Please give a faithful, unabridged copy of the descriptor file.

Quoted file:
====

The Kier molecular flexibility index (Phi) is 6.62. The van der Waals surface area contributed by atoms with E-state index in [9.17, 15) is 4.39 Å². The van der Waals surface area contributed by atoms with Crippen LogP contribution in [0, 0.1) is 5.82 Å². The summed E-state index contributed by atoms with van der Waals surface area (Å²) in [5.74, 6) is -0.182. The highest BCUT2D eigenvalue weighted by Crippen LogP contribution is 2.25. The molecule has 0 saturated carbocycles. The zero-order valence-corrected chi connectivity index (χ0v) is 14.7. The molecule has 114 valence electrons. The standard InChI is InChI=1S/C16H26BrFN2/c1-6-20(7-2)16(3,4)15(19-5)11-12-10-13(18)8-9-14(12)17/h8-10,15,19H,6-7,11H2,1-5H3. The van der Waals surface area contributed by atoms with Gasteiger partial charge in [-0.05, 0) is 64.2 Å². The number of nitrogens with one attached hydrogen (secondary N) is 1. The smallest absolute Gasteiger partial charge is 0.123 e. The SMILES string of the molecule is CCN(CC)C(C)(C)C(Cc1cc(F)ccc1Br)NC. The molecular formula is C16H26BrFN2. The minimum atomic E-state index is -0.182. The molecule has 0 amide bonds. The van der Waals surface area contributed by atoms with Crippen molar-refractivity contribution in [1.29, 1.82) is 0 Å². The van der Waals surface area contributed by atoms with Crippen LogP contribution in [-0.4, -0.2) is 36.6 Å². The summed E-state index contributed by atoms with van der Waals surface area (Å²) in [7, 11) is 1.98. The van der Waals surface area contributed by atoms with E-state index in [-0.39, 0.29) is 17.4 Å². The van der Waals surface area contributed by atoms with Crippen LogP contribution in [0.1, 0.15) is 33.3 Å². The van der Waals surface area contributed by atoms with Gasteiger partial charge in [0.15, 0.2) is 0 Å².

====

The Kier molecular flexibility index (Phi) is 6.62. The van der Waals surface area contributed by atoms with E-state index in [9.17, 15) is 4.39 Å². The van der Waals surface area contributed by atoms with Crippen LogP contribution in [0, 0.1) is 5.82 Å². The summed E-state index contributed by atoms with van der Waals surface area (Å²) in [5.74, 6) is -0.182. The highest BCUT2D eigenvalue weighted by Crippen LogP contribution is 2.25. The molecule has 0 saturated carbocycles. The zero-order valence-corrected chi connectivity index (χ0v) is 14.7. The molecule has 114 valence electrons. The standard InChI is InChI=1S/C16H26BrFN2/c1-6-20(7-2)16(3,4)15(19-5)11-12-10-13(18)8-9-14(12)17/h8-10,15,19H,6-7,11H2,1-5H3. The van der Waals surface area contributed by atoms with Gasteiger partial charge in [-0.05, 0) is 64.2 Å². The number of nitrogens with one attached hydrogen (secondary N) is 1. The smallest absolute Gasteiger partial charge is 0.123 e. The SMILES string of the molecule is CCN(CC)C(C)(C)C(Cc1cc(F)ccc1Br)NC. The molecular formula is C16H26BrFN2. The minimum atomic E-state index is -0.182. The molecule has 0 amide bonds. The van der Waals surface area contributed by atoms with Crippen molar-refractivity contribution in [1.29, 1.82) is 0 Å². The van der Waals surface area contributed by atoms with Crippen LogP contribution in [-0.4, -0.2) is 36.6 Å². The summed E-state index contributed by atoms with van der Waals surface area (Å²) in [7, 11) is 1.98. The van der Waals surface area contributed by atoms with E-state index in [-0.39, 0.29) is 17.4 Å². The van der Waals surface area contributed by atoms with Crippen LogP contribution in [0.1, 0.15) is 33.3 Å². The van der Waals surface area contributed by atoms with Gasteiger partial charge in [0.15, 0.2) is 0 Å².